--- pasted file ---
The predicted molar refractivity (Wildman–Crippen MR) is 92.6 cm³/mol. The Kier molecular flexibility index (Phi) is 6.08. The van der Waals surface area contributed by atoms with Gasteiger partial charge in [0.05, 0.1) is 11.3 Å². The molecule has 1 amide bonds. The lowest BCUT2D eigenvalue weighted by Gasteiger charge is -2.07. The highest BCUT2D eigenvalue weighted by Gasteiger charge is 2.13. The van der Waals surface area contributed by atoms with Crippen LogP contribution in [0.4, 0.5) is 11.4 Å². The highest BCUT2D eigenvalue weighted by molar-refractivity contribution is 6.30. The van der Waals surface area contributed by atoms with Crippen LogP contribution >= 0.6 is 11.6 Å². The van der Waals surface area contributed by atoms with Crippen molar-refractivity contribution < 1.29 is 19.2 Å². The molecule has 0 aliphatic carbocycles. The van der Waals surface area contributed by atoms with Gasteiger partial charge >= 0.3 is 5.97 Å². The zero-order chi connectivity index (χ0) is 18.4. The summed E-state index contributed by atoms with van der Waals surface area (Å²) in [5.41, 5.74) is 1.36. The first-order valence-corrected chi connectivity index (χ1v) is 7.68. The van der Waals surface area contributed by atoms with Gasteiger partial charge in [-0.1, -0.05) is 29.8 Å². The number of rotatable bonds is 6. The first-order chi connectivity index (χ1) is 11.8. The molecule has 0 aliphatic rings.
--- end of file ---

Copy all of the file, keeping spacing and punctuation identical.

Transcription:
The predicted molar refractivity (Wildman–Crippen MR) is 92.6 cm³/mol. The Kier molecular flexibility index (Phi) is 6.08. The van der Waals surface area contributed by atoms with Gasteiger partial charge in [0.05, 0.1) is 11.3 Å². The molecule has 1 amide bonds. The lowest BCUT2D eigenvalue weighted by Gasteiger charge is -2.07. The highest BCUT2D eigenvalue weighted by Gasteiger charge is 2.13. The van der Waals surface area contributed by atoms with Crippen LogP contribution in [0.4, 0.5) is 11.4 Å². The highest BCUT2D eigenvalue weighted by molar-refractivity contribution is 6.30. The van der Waals surface area contributed by atoms with Crippen LogP contribution >= 0.6 is 11.6 Å². The van der Waals surface area contributed by atoms with Crippen molar-refractivity contribution < 1.29 is 19.2 Å². The molecule has 0 aliphatic carbocycles. The van der Waals surface area contributed by atoms with Gasteiger partial charge >= 0.3 is 5.97 Å². The zero-order chi connectivity index (χ0) is 18.4. The summed E-state index contributed by atoms with van der Waals surface area (Å²) in [5.41, 5.74) is 1.36. The first-order valence-corrected chi connectivity index (χ1v) is 7.68. The van der Waals surface area contributed by atoms with Gasteiger partial charge in [-0.1, -0.05) is 29.8 Å². The number of rotatable bonds is 6. The first-order chi connectivity index (χ1) is 11.8. The molecule has 0 aliphatic rings.